"Well, these books are all scientific," insisted Tom, glancing at her impatiently. "This fellow has worked out the whole thing. It's up to us who are the dominant race to watch out or these other races will have control of things." (1.78-80)
Tom says this at dinner about a book he’s really into. Tom is introduced as a bully and a bigot from the very beginning , and his casual racism here is a good indicator of his callous disregard for human life. We will see that his affinity for being “dominant” comes into play whenever he interacts with other people. At the same time, however, Tom tends to surround himself with those who are weaker and less powerful—probably the better to lord his physical, economic, and class power over them.
“I'm glad it's a girl. And I hope she'll be a fool—that's the best thing a girl can be in this world, a beautiful little fool.” (1.118)
Daisy tells Nick that these are the first words she said after giving birth to her daughter.
This funny and depressing take on what it takes to succeed as a woman in Daisy’s world is a good lens into why she acts the way she does. Because she has never had to struggle for anything, because of her material wealth and the fact that she has no ambitions or goals, her life feels empty and meaningless to her. In a way, this wish for her daughter to be a “fool” is coming from a good place. Based on her own experiences, she assumes that a woman who is too stupid to realize that her life is pointless will be happier than one (like Daisy herself) who is restless and filled with existential ennui (which is a fancy way of describing being bored of one’s existence).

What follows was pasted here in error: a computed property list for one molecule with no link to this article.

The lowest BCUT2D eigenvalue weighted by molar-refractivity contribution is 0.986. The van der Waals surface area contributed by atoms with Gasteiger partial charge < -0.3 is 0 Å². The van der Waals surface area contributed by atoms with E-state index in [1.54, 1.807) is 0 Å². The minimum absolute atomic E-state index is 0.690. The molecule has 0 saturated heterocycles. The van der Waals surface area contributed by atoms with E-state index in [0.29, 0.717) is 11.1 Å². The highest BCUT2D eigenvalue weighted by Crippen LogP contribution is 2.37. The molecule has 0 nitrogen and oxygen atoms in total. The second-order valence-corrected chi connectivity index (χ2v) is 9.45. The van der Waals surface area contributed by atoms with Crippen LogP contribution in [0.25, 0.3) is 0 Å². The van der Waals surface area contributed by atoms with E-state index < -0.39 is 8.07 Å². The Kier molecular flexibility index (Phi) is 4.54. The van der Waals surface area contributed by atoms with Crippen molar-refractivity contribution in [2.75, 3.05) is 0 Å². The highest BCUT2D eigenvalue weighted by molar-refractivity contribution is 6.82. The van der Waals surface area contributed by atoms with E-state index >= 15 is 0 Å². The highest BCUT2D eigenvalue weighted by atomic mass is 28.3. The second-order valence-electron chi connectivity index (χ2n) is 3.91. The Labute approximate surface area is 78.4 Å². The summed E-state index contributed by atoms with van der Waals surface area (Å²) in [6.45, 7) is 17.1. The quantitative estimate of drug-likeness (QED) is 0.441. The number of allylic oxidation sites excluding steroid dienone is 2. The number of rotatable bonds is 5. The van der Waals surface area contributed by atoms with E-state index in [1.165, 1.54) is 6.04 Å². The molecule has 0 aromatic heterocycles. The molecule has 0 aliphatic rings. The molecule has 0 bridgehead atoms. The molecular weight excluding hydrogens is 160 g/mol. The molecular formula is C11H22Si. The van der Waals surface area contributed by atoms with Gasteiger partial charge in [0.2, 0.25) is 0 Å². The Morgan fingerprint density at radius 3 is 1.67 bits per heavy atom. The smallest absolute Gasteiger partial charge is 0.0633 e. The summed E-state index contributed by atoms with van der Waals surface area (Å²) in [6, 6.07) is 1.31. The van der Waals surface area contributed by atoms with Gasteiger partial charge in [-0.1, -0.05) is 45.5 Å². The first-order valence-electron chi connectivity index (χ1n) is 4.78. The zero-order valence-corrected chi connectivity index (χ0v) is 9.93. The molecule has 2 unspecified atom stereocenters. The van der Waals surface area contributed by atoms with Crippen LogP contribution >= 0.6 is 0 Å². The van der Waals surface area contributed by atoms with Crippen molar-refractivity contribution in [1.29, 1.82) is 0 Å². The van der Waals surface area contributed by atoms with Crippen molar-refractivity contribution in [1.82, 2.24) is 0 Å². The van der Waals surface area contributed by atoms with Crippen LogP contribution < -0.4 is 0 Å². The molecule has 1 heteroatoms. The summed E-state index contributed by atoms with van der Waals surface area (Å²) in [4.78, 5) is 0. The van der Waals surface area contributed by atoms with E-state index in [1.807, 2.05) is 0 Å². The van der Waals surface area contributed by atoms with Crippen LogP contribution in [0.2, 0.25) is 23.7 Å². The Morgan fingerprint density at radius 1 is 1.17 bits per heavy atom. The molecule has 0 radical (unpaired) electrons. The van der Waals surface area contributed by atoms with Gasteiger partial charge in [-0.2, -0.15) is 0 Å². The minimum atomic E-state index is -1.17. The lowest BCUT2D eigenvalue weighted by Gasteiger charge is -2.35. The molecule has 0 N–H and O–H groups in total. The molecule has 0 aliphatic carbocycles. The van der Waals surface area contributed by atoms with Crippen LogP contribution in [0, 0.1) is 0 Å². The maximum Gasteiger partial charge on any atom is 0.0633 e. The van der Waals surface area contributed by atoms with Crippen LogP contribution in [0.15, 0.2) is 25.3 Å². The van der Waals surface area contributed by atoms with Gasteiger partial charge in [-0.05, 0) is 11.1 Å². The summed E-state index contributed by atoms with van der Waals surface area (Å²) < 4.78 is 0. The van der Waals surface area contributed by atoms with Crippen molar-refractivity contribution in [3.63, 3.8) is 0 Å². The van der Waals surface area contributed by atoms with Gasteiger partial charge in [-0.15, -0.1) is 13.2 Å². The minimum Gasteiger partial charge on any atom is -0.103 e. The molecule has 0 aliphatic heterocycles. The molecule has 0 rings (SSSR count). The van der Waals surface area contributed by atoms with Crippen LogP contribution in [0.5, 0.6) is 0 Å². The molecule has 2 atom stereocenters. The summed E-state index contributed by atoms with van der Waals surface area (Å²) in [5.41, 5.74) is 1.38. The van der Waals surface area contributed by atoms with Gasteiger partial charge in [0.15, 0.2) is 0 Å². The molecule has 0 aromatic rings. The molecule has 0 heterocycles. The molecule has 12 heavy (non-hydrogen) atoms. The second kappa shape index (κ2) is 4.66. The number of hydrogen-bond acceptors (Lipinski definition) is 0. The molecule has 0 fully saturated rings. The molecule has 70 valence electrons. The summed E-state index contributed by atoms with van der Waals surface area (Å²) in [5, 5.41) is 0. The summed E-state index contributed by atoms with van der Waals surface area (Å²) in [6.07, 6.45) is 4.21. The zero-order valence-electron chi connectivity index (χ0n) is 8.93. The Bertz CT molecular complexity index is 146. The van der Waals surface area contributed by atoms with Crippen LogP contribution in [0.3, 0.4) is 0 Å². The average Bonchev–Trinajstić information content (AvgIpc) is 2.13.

But I didn't call to him for he gave a sudden intimation that he was content to be alone—he stretched out his arms toward the dark water in a curious way, and far as I was from him I could have sworn he was trembling. Involuntarily I glanced seaward—and distinguished nothing except a single green light, minute and far away, that might have been the end of a dock. (1.152)
The first time Nick sees him, Gatsby is making this half-prayerful gesture to the green light at the end of Daisy’s dock . This is our first glimpse of his obsession and his quest for the unobtainable. Gatsby makes this reaching movement several times throughout the book , each time because something he has strived for is just out of his grasp.
Chapter 1 Analysis
Now, let's discuss the way this chapter works with the novel's themes, and also which major character events are key to take away from it.
Themes and Symbols
Society and Class. Right away, we see the difference between West Egg, the town of the vulgar nouveau riche and those driven by ambition to become them, and East Egg, the place where the old money elite lives in more classy luxury. Nick is hyper-aware of class differences when he has lunch with Daisy and Tom. Everything about them, from their house and its decor, to the way Daisy and Jordan flop on the furniture in carefree boredom, shows how incredibly wealthy and pampered they are. At the same time, Daisy’s half-joking remarks about her boredom and her cynicism show the darker side of having whatever you want whenever you want it—there stops being much point to life.
Love and Relationships . Nick has several insights into Tom and Daisy’s dysfunctional marriage. First, that Tom is having an affair so indiscreet that everyone including Jordan knows about it. Second, that Daisy is clearly miserable about Tom’s cheating. But finally—and most importantly—that Daisy simply will not leave no matter how terrible she feels about his behavior. Their relationship, however flawed, works for the two of them —something Nick figures out almost immediately when he sees them standing next to each other as he leaves. This foreshadowing is crucial to keep in mind as we watch Gatsby’s attempt to win Daisy over.